5) Instead, two men might have made a "covenant of love" -- a covenant being a mutual agreement between parties. This is exactly what we see in the case of Jonathan and David, in 1 Samuel 18:3. You will note that the translations play down the literal sense of this verse: Vayikrot Jehonathan v'Dawid b'rit b'ahavto oto k'nafsho -- Literally: And Jonathan cut with David a covenant in-his-love for-him like-his-own-being. (Covenants are "cut" not just written!)

    6) In our present day, marriage between a man and a woman no longer partakes of the idea of "ownership" or "lordship" -- at least not in the literal sense in which it did in the Bronze Age! The relationship is seen as much more equitable and mutually responsible -- in large part because of the influence of Christianity, but also due to the Roman Law which certain equal marriage rights to women, demanded monogamy, and had its own major influence on the policies of the Church as it emerged during the Roman Imperial era.

    7) It may well be that same-sex marriage (or civil partnership, or what ever one wishes to call it) in our own time is simply the logical extension of this, with roots going back to the idea of a covenant of mutual love between equals found in the story of David and Jonathan. As such, it would be a development not out of keeping with the Jewish understanding of covenant-love (which is reflected in the relationship between God and His people, as much as the marriage imagery that is also used), building upon the notions of mutuality and responsibility advanced by the early church.

    8) For the Christian, the greatest obstacle to accepting this would appear to be the handful of verses (or single words) in three of Paul's letters. If, however, one can understand these passages not as dealing with loving, covenanted relationships, but as situations of sexual license and abandond similar to those condemned for heterosexuals (lust, idolatry, prostitution) -- which a fair reading of the text certainly allows, then this difficulty becomes much less.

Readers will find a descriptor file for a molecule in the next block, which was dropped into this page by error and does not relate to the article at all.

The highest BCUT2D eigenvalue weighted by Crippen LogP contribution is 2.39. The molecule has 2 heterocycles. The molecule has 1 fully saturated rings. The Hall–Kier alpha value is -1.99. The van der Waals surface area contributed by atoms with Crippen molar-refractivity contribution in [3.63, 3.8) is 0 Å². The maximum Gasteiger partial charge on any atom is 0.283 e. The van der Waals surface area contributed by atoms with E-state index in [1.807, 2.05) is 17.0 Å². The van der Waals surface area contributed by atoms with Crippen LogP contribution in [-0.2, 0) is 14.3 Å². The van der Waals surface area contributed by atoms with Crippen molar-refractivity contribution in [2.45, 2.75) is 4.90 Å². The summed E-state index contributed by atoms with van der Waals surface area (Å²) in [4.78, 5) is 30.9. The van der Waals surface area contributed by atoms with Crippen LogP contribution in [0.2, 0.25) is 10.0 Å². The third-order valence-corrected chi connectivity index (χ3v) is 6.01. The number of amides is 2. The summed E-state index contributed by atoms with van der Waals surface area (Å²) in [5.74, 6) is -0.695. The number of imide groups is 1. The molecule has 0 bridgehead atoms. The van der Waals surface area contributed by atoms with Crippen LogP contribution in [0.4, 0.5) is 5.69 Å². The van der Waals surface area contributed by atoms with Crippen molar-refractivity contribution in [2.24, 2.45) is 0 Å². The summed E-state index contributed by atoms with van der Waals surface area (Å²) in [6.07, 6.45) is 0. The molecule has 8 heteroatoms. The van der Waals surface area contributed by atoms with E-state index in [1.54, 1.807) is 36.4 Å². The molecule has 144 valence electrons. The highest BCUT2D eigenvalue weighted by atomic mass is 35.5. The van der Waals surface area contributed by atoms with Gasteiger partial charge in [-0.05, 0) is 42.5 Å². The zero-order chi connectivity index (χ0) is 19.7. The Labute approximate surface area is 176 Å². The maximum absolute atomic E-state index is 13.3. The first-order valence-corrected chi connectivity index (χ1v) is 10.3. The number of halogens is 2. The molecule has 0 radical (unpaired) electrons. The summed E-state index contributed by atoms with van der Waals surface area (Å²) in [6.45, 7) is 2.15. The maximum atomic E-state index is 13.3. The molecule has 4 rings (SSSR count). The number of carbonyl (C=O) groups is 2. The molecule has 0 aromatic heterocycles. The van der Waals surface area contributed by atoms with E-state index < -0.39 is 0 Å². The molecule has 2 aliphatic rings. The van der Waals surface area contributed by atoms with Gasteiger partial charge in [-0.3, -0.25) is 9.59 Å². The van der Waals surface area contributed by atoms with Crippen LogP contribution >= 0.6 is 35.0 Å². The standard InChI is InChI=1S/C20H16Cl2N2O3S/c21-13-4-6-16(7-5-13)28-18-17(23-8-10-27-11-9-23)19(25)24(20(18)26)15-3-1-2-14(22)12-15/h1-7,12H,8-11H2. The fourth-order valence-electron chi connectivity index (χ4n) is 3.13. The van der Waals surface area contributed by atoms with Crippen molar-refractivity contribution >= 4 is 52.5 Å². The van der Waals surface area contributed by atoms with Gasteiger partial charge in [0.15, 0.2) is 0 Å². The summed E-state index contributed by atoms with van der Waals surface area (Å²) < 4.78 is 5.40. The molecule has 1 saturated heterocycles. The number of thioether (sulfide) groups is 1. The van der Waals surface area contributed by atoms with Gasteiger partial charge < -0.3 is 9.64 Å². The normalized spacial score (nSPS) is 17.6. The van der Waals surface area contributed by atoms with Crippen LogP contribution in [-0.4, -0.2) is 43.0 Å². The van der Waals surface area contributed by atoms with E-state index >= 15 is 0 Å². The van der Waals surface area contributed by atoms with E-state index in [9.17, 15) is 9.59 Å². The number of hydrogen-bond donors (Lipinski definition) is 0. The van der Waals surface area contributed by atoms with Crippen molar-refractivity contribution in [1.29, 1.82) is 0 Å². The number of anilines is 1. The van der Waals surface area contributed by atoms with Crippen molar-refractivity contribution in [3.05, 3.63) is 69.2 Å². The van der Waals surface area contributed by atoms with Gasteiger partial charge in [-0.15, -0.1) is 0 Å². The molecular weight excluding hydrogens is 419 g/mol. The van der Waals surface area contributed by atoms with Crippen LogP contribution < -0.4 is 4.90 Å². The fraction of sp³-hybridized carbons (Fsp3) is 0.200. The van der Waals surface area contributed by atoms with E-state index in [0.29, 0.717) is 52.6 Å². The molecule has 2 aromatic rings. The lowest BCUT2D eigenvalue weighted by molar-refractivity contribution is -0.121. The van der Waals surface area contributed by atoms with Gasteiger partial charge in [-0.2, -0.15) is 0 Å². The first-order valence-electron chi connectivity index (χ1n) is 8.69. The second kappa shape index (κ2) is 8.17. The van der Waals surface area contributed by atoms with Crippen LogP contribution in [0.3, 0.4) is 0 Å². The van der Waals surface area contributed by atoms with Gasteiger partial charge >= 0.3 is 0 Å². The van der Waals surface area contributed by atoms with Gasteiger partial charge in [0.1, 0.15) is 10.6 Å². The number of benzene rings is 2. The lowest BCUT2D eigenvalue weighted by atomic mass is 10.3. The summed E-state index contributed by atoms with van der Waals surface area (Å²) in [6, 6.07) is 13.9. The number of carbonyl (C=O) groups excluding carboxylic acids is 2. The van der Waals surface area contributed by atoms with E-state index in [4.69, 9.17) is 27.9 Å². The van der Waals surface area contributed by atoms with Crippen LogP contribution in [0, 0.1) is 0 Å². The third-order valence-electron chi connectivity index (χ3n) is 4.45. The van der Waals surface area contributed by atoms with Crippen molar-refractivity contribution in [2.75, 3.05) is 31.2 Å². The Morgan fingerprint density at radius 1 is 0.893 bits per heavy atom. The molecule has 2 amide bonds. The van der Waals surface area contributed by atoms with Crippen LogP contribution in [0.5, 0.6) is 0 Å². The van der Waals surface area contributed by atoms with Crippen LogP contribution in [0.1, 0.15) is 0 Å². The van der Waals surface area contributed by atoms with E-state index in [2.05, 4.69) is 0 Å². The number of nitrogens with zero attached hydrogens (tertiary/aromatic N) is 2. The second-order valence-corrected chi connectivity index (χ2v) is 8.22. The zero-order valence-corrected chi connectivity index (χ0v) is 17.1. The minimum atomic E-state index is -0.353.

9) So in the end it comes down to the question: do we read (and intepret and understand) the Scripture in order to condemn or in order to build up? As Paul noted, "knowledge puffs up, but love builds up." What is the task of the Church, if not to bring people into unity with each other and with God?

    So, Belinda, this is the general train of my thought on the matter. As I noted in another short post on the plainness of Scripture, certainly those who find themselves inwardly convicted by a text that applies to them should do all in their power to do as it says. For me, the more important texts are those our Lord himself cited: Love God and neighbor, and do to others as you would be done by.

    This is probably a much longer answer than you expected, but I think it is important to see how the whole train of thought hangs together -- or doesn't!

    All the best,

    Anonymous said...

    Dear Tobias,

    I hope you are feeling better! Your head seems to be clear to me :)

    Thank you for being patient with me.

    I did know that there was polygamy at the time of David, as I am aware of Solomon's behavior in that regard...I wasn't thinking.

    I think that Christ had a much higher view of marriage than perhaps the early Christians or even the early Church Fathers. He is the one we should always look to first, that is clear. He says nothing about same-sex relationships, but as we discussed earlier He does seem to affirm the language in Genesis, defining a loving relationship as one between a man and a woman.

    I will think, pray, and look at the text I can promise you that much. I agree with you that Scripture is meant to build up, not condemn -- although it certainly does that in some cases. This is one narrow topic (albeit an important one in our culture) in Scripture, and perhaps we can find more agreement on a different topic.

    But it is your blog, so I will let you lead the way on that! In the meantime I am going to read some of your sermons.

    Under Christ,

    Anonymous said...


    I am fully aware that Chad Allen is a homosexual-rights activist who has been on the cover of the Advocate a few times. It didn't matter to me. I am far more concerned that Mr. Allen is not a Christian than I am that he played a Christian martyr in a film.